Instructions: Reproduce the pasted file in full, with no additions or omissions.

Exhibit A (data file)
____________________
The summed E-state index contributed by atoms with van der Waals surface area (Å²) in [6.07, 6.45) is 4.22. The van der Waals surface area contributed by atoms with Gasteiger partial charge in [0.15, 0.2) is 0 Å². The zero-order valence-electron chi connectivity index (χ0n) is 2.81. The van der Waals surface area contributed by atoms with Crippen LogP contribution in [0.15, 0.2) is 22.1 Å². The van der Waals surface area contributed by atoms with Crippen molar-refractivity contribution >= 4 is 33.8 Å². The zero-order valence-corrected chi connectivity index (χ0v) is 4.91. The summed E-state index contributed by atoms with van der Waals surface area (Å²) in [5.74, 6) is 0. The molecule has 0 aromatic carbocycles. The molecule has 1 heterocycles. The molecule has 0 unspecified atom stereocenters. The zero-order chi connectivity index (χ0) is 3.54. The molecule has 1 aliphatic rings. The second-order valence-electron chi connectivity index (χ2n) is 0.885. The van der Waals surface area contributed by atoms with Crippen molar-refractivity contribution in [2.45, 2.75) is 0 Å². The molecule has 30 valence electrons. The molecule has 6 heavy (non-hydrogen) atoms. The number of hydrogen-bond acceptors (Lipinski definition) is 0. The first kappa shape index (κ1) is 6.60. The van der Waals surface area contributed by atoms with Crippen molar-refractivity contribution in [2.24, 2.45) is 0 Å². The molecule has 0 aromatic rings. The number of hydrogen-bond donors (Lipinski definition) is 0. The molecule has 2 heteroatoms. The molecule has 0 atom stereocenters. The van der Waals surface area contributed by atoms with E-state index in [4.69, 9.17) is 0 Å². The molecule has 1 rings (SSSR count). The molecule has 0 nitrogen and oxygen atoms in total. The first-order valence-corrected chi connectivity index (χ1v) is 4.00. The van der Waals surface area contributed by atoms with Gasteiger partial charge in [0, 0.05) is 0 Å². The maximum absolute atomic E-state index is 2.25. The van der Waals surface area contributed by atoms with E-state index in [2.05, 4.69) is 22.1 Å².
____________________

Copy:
The summed E-state index contributed by atoms with van der Waals surface area (Å²) in [6.07, 6.45) is 4.22. The van der Waals surface area contributed by atoms with Gasteiger partial charge in [0.15, 0.2) is 0 Å². The zero-order valence-electron chi connectivity index (χ0n) is 2.81. The van der Waals surface area contributed by atoms with Crippen LogP contribution in [0.15, 0.2) is 22.1 Å². The van der Waals surface area contributed by atoms with Crippen molar-refractivity contribution >= 4 is 33.8 Å². The zero-order valence-corrected chi connectivity index (χ0v) is 4.91. The summed E-state index contributed by atoms with van der Waals surface area (Å²) in [5.74, 6) is 0. The molecule has 0 aromatic carbocycles. The molecule has 1 heterocycles. The molecule has 0 unspecified atom stereocenters. The zero-order chi connectivity index (χ0) is 3.54. The molecule has 1 aliphatic rings. The second-order valence-electron chi connectivity index (χ2n) is 0.885. The van der Waals surface area contributed by atoms with Crippen molar-refractivity contribution in [2.45, 2.75) is 0 Å². The molecule has 30 valence electrons. The molecule has 6 heavy (non-hydrogen) atoms. The number of hydrogen-bond acceptors (Lipinski definition) is 0. The first kappa shape index (κ1) is 6.60. The van der Waals surface area contributed by atoms with Crippen molar-refractivity contribution in [2.24, 2.45) is 0 Å². The molecule has 0 aromatic rings. The number of hydrogen-bond donors (Lipinski definition) is 0. The molecule has 2 heteroatoms. The molecule has 0 atom stereocenters. The van der Waals surface area contributed by atoms with E-state index in [4.69, 9.17) is 0 Å². The molecule has 1 rings (SSSR count). The molecule has 0 nitrogen and oxygen atoms in total. The first-order valence-corrected chi connectivity index (χ1v) is 4.00. The van der Waals surface area contributed by atoms with Gasteiger partial charge in [0, 0.05) is 0 Å². The maximum absolute atomic E-state index is 2.25. The van der Waals surface area contributed by atoms with E-state index in [2.05, 4.69) is 22.1 Å².